Being home allows me to catch up with the modern world via the sad and depressing world of reality TV. Having witnessed my first episode of 'Desperate Scousewives' I couldn't help but think 'yeesh, these girls don't half look rough with all that heavy foundation.' Never once in my life have I ever wanted to look like a man in drag, but apparently this resemblance is the key goal to their efforts. How laborious it must be to spend THAT LONG getting ready everyday to still end up looking terrible. And yes, they DO look terrible. Haggard, unnatural and devoid of any idividuality that might suggest an iota of personality under all that orange slap.  But the most repugnant aspect of their lives (and a reoccuring theme within this integrity deprived world of the faux celebrity) is their awful fixation with money, especially when considering potential suitors. Get a grip girls! Large wallet doesn't equate happy ever after! Did Disney teach you nothing?!  Combine this with an absolute and misguided belief that the more expensive something is, the more worthwhile or glamourous it must be brings a whole new level of meaning to the phrase 'money can't buy you taste.'

After ranting at my mum about not being able to understand this 'celebrity' culture and wondering who the hell buys the Katie Price paraphanelia let alone how people could ever find her a useful role model for young women (she's famous for her bouncey castle tits. Like, come on people!), I came across this (heavily abridged) attack on the insidious 'glamour' obsession of modern women in today's Guardian by Harriet Walker:

'Their style is more porn than practical and terrifyingly, we're told they exist in the same sphere as the rest of us. The rise of this sort of 'celebrity' doesn't just give rise to anorexia and insecurity- it also goes a bit further towards making us hate the every essence of being a woman. Our breasts are not big or pert enough, our skin not silky or hairless enough, the hair we haven't had compulsively waxed off must be supplemented with acrylic ringlets; our clothes must be tight and tiny....Our towns are filling up with pornified Barbies, with walking talking blow-up dolls. The cult of sex industry glamour, the beauty regime that takes up every waking minute, has become the most insidious aspect of our pbsession with celebrity culture.'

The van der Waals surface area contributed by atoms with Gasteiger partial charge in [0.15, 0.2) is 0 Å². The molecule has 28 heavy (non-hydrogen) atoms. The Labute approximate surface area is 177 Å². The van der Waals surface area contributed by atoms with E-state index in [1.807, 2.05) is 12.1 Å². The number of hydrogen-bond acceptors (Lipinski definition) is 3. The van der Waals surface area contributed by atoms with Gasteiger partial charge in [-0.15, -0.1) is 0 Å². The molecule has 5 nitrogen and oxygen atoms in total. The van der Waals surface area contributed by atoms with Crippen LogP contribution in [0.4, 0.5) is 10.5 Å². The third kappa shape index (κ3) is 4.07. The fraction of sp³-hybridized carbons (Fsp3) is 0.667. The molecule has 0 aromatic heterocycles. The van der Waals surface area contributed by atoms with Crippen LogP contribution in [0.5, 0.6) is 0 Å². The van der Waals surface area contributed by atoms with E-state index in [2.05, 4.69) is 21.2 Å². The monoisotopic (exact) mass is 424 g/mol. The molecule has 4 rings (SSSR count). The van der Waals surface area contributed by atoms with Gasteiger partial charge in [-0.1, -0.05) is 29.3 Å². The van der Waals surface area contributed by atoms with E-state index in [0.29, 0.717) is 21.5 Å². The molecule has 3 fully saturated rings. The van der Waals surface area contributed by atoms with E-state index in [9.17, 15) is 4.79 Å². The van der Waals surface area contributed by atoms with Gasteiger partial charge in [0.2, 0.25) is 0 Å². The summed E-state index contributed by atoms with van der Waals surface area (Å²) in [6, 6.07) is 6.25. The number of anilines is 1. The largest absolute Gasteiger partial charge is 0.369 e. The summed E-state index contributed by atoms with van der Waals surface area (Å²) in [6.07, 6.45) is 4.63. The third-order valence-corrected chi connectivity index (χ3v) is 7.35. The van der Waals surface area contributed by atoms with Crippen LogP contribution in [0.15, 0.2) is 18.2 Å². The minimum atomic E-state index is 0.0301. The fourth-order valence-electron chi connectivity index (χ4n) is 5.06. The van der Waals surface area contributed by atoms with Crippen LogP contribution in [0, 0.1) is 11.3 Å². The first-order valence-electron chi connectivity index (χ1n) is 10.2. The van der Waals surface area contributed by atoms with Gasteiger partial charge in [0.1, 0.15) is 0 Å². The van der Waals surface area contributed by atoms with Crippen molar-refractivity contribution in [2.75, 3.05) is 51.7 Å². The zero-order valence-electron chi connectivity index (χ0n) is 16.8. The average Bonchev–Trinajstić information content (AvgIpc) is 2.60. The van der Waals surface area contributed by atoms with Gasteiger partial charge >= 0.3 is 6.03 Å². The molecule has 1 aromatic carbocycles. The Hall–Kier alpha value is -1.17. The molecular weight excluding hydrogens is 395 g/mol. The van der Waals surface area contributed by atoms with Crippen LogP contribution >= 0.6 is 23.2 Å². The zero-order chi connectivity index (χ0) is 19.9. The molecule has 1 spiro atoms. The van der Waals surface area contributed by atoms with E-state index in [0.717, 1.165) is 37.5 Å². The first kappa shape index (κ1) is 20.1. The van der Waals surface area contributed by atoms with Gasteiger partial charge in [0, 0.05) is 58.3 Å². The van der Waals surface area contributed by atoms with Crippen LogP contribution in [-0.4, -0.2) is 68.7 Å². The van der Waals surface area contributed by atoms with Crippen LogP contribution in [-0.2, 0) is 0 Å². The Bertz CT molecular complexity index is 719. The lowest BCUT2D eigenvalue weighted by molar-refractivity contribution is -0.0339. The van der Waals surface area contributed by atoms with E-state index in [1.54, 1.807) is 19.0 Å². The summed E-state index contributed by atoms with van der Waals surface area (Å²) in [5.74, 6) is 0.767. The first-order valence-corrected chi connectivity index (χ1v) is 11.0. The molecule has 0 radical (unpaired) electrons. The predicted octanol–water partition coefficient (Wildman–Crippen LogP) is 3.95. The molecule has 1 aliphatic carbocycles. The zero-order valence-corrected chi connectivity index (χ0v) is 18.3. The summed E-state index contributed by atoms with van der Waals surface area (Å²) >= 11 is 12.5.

I couldn't have said it better myself, really, I couldn't.

Monday, 5 December 2011


The East London Design Show promised a 'hugely refreshing alternative to the humdrum conformity of the high street.' What it really offered was a twee plethora of  affectedly naive illustrations and prints, contrived 'vintage-inspired' jewellery, and a platform for the self-consciously 'alternative' to showcase their wares which ironically wouldn't have looked that out of place at Debenhams. OK. A little harsh? As I walked away I asked my boyfriend, 'Am I a horrible, cynical hipster snob?' But after doing the rounds and seeing a million gazillion stale prints of whimsical owls and sparrows, and jewellery with dainty miniature Eiffel Towers, hearts and wishbones the formulaic supposed 'quirkyness' of it all had made me thoroughly depressed. I wanted to spend my money, honestly I did, but not on something I could have easily purchased from Paperchase or Cath Kidson.

Not everything made me want to claw my own eyes out. Some of it was genuinely interesting, fresh and innovative. Here were my favorite pieces...
Stunning rings by Linnie McLarty. Seriously check her website, some amazing treasures all ethically  sourced.

Atmospheric and dramatic lamps by Latorre Cruz.

Feeding my current obsession for perspex and plastic jewellery, I fell for these odd, playful bangles by Nancy McAllister from student collective The Product Palace.